Shaping Mickey: Celebrating Ub Iwerks on Mickey’s Birthday

Image result for steamboat willie

November 18th is widely regarded as Mickey Mouse’s birthday. He actually made his debut earlier than that in May of 1928 in Plane Crazy, but his real success began with the iconic Steamboat Willie that debuted in November of the same year. So, today you’re going to see a lot of pictures of Walt Disney and Mickey Mouse, and you may even read some stories of napkins and trains.

While that is deserved, it’s also somewhat misleading. Mickey may be Walt’s brainchild, but the man that shaped him and created the look and personality that made Mickey so endearing to audiences was a man named Ub Iwerks. I think it’s important to take a look at this today, because without the contributions of Iwerks, Mickey may not even exist today – or at the very least, exist in a vastly different form than we are familiar with.

Image result for mickey ub

While Walt may have come up with that first rough sketch of a mouse character, Ub would ultimately be the one to create the version of Mickey you saw in the cartoons. Prior to Mickey, Ub also created a horse and cow character that would later become Horace Horsecollar and Clarabelle Cow.

If you watch some of the earliest Mickey Mouse cartoons, you’ll see the words in the opening slide “A Walt Disney Comic – by Ub Iwerks.” That’s really the only credit that’s given, and that’s largely because those short films were animated almost entirely by Ub himself. Some of the most famous cartoons in history were drawn by a single hand. Watch some of Disney’s or Pixar’s recent animated shorts and you’ll see those take dozens of people to complete. It’s incredible that the course of animation and the most famous cartoon character ever would be accomplished by one single person.

And yet, Ub’s talents didn’t lie strictly in animation. Iwerks can lay claim to some spectacular engineering and special effects feats as well. Disney history buffs are no doubt familiar with the multiplane camera, a device that allowed for unprecedented depth in animation by separating the drawings into different layers and moving those layers closer or farther away to the camera to achieve an illusion of depth. It was actually Ub Iwerks who began working on a similar camera while he was no longer working for Disney.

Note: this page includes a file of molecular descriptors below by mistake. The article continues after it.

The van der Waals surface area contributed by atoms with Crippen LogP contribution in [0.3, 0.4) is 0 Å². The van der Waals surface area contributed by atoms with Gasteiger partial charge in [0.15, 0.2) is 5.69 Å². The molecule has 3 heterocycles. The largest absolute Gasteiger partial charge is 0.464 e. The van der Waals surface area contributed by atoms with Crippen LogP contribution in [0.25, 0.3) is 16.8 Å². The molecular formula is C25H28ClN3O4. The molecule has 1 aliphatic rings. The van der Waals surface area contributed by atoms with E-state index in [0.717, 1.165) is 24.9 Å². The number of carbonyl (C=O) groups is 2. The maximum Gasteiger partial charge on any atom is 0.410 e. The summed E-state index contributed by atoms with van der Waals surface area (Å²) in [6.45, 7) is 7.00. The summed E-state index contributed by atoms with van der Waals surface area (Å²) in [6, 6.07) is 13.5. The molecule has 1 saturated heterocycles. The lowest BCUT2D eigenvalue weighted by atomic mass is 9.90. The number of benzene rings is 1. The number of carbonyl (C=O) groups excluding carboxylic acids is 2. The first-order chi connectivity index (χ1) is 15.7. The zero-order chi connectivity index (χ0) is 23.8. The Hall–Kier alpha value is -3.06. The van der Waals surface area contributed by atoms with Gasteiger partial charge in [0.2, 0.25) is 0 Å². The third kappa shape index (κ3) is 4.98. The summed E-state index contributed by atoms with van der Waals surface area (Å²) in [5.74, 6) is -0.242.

He returned to work for Disney in the 1940s, and continued with coming up with innovative ideas for on-screen effects. He is credited with developing the method for combining animation and live actors in Song of the South. Similarly, he was a co-recipient of an Academy Award in 1965 for the use of a sodium vapor process used in Mary Poppins. Not only that, but Iwerks worked with Alfred Hitchcock to create special effects used in the classic film The Birds.

He’s even influenced technology in the Disney Parks. Iwerks worked on developing projection methods used in classic attractions like The Haunted Mansion. He also came up with the idea for a 360-degree camera, an idea you can still see in motion in circle in films like O Canada! and Reflections of China. His son, Don, was also instrumental in developing similar technologies at Walt Disney Imagineering.

The point of all this is simple: Walt once said it was all started by a mouse. The immediate follow-up to that is that the mouse had to get his start, too. In so many ways, Ub provided that start. He was a hard-working, creative, mechanical and artistic genius that made Mickey into a lovable character that would survive generations. The charm in his earliest films is undeniable, and so much of that is owed to Ub Iwerks – even more so than Walt himself.

So, today, it’s appropriate to celebrate the anniversary of Mickey’s ride on that steamboat. It’s also appropriate to celebrate Walt, the man with the ideas, drive, and creativity to create an empire on the back of a mouse. But it’s also appropriate to celebrate the one person who brought Walt’s vision to life, and doing so almost single-handedly, spending countless hours at a drawing table.

Happy birthday, Mickey – and thank you, Ub!

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